If you’re wanting to gain maximum health benefits from mint, then it’s probably best taken in a tea. However, it works really well in either sweet or savoury dishes, particularly accompanying Jersey royal potatoes which are in season right now. It also works brilliantly with roasted aubergine, garlic, plain yoghurt and a little ground pepper.

Parsley

Parsley is king of green herbs and is often used in green juices and smoothies, for very good reason. It is a great liver tonic and is very cleansing for the body overall. It also helps to calm any troublesome and persistent skin conditions.

A bunch of fresh parsley

Parsley’s ‘claim-to-fame’ is largely down to two of its key components. It contains volatile oils which contribute towards its liver health benefits and also contains antioxidants which help protect the body from many degenerative diseases. Parsley is also a rich source of energising folate and vitamin C, another powerful antioxidant.

Parsley has a wealth of culinary uses in salads, soups, sauces and pesto. It’s particularly lovely very simply used with grilled fish and a little butter.

Rosemary

Rosemary is a perennial favourite herb available all year round and is very easy to grow in a small pot. It will also deliver a wonderful aromatic smell on your patio!

From a health perspective, rosemary is a powerful antioxidant so is great to eat during the summer months to help protect the skin from sun damage. Rosemary also helps support both the immune and digestive systems.

A bunch of fresh rosemary and dried rosemary in a pot

Even better, there are so many wonderful ways that its amazing pine-like aroma and distinctive pungent flavour can be added to dishes. It’s a favourite in lamb or chicken dishes or can be added fresh to egg frittatas. Rosemary can also be crushed and added to olive oil, perhaps with some fresh garlic, and used as a dipping sauce for bread.

Basil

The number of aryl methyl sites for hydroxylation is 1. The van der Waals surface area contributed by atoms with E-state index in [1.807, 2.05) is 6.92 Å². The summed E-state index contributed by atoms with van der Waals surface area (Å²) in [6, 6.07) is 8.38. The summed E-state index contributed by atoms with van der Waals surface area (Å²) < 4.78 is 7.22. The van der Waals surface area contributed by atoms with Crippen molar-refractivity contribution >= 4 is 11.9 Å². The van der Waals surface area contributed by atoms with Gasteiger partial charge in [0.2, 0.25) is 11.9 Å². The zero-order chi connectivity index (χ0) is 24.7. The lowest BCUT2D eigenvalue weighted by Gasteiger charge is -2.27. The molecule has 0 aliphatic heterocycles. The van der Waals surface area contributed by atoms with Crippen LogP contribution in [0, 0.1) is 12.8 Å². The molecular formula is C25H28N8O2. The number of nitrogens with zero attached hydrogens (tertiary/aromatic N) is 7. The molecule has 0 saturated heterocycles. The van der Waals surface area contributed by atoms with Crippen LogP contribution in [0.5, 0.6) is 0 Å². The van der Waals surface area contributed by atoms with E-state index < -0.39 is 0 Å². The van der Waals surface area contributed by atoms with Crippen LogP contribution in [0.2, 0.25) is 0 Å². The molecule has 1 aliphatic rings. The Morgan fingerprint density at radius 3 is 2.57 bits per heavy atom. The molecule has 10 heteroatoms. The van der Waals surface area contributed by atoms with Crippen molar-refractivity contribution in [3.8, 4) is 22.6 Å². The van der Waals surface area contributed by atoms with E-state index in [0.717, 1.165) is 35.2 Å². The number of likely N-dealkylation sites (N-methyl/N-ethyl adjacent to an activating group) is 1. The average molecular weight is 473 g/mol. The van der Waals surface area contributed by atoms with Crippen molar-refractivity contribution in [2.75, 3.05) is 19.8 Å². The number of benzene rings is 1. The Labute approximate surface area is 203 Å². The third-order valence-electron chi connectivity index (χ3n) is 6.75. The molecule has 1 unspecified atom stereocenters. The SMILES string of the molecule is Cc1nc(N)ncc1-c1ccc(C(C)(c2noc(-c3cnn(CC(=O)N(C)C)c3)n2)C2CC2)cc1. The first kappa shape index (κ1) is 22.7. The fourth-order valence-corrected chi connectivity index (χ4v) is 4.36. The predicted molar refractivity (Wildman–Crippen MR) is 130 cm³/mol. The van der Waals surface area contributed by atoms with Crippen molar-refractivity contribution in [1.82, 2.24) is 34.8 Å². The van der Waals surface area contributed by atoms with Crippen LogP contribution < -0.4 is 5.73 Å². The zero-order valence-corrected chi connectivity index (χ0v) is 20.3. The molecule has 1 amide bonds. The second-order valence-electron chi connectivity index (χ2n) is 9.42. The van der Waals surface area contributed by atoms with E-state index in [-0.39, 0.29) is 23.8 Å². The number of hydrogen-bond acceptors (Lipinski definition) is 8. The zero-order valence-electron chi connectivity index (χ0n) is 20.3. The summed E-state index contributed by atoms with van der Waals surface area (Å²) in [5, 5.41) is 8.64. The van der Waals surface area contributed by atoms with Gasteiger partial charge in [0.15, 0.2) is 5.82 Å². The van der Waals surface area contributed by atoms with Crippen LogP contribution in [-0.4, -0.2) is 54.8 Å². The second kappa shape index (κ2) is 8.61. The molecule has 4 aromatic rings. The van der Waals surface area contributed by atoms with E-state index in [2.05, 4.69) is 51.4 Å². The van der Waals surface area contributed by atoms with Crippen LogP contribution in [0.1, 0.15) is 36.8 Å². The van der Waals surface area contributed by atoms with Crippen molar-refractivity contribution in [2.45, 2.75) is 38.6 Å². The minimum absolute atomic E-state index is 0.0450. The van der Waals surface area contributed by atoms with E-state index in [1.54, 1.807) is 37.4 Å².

Basil is a great go-to herb and will always sit well in any kitchen herb garden. It’s another herb that contains an array of powerful volatile oils which have the potential to protect DNA from oxidation. This process is one of the main causes of body ageing.

These volatile oils also help protect the digestive tract from unwanted bacteria. If you’re planning on travelling abroad or further afield this summer, then it makes sense to try and include basil as much as possible in your dishes. Basil leaves are also a tasty addition to salads.

Basil and pesto pasta in a bowl

Basil is probably best known as being the main ingredient in pesto alongside pine nuts, olive oil and parmesan cheese. Plus basil is perfect with mozzarella and tomatoes, as well as when added to soups, salmon or pasta dishes.

Chillies

They are slightly more sensitive to grow at home, but if you’ve got a warm, sunny windowsill, then it’s certainly worth persevering and growing some chillies. Best known for the ‘heat’ they add to dishes, chillies contain capsaicin which delivers their delicious pungent flavour; the hotter the flavour, the more capsaicin they have.

There’s often a question mark around hot spices and whether they are any good for the digestive system. To the contrary, chilli may actually help protect the gut from stomach ulcers. However, chillies may have an adverse effect on the beneficial gut bacteria. If you’re eating them regularly, then make sure you’re also eating natural yoghurt or other fermented foods which help feed the good gut bacteria. Even better, chillies and yoghurt can be combined into a delicious dip.